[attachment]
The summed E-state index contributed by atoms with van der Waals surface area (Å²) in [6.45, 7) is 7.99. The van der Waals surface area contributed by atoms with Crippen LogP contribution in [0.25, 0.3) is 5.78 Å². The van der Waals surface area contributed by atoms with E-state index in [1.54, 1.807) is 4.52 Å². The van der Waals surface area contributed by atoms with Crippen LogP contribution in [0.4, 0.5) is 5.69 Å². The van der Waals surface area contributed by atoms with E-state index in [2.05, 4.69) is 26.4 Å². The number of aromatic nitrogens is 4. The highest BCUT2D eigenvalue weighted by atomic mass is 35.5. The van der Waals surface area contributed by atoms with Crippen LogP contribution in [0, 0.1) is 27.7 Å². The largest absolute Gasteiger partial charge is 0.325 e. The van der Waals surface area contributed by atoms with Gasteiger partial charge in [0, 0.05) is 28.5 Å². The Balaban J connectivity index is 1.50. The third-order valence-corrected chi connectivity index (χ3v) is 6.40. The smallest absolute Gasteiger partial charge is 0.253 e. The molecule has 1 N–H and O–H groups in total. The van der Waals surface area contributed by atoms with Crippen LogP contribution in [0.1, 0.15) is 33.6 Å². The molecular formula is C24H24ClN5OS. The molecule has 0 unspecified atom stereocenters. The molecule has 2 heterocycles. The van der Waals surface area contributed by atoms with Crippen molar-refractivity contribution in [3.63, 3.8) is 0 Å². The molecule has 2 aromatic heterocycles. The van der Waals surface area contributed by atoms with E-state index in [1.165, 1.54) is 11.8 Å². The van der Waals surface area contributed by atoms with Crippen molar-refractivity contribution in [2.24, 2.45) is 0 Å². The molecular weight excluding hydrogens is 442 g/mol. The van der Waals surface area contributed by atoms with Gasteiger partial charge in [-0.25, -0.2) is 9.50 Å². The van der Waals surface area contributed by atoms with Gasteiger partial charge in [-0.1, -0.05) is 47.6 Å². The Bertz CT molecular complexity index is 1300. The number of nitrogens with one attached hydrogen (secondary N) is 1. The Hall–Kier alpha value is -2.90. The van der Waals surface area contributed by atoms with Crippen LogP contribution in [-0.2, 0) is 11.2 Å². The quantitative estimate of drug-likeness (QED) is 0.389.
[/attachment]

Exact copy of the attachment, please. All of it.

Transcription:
The summed E-state index contributed by atoms with van der Waals surface area (Å²) in [6.45, 7) is 7.99. The van der Waals surface area contributed by atoms with Crippen LogP contribution in [0.25, 0.3) is 5.78 Å². The van der Waals surface area contributed by atoms with E-state index in [1.54, 1.807) is 4.52 Å². The van der Waals surface area contributed by atoms with Crippen LogP contribution in [0.4, 0.5) is 5.69 Å². The van der Waals surface area contributed by atoms with E-state index in [2.05, 4.69) is 26.4 Å². The number of aromatic nitrogens is 4. The highest BCUT2D eigenvalue weighted by atomic mass is 35.5. The van der Waals surface area contributed by atoms with Crippen LogP contribution in [0, 0.1) is 27.7 Å². The largest absolute Gasteiger partial charge is 0.325 e. The van der Waals surface area contributed by atoms with Gasteiger partial charge in [0, 0.05) is 28.5 Å². The Balaban J connectivity index is 1.50. The third-order valence-corrected chi connectivity index (χ3v) is 6.40. The smallest absolute Gasteiger partial charge is 0.253 e. The molecule has 1 N–H and O–H groups in total. The van der Waals surface area contributed by atoms with Crippen LogP contribution in [0.1, 0.15) is 33.6 Å². The molecular formula is C24H24ClN5OS. The molecule has 0 unspecified atom stereocenters. The molecule has 2 heterocycles. The van der Waals surface area contributed by atoms with Crippen molar-refractivity contribution in [3.63, 3.8) is 0 Å². The molecule has 2 aromatic heterocycles. The van der Waals surface area contributed by atoms with E-state index in [1.165, 1.54) is 11.8 Å². The van der Waals surface area contributed by atoms with Crippen molar-refractivity contribution in [2.24, 2.45) is 0 Å². The molecular weight excluding hydrogens is 442 g/mol. The van der Waals surface area contributed by atoms with Gasteiger partial charge in [-0.25, -0.2) is 9.50 Å². The van der Waals surface area contributed by atoms with Gasteiger partial charge in [-0.1, -0.05) is 47.6 Å². The Bertz CT molecular complexity index is 1300. The number of nitrogens with one attached hydrogen (secondary N) is 1. The Hall–Kier alpha value is -2.90. The van der Waals surface area contributed by atoms with Crippen LogP contribution in [-0.2, 0) is 11.2 Å². The quantitative estimate of drug-likeness (QED) is 0.389.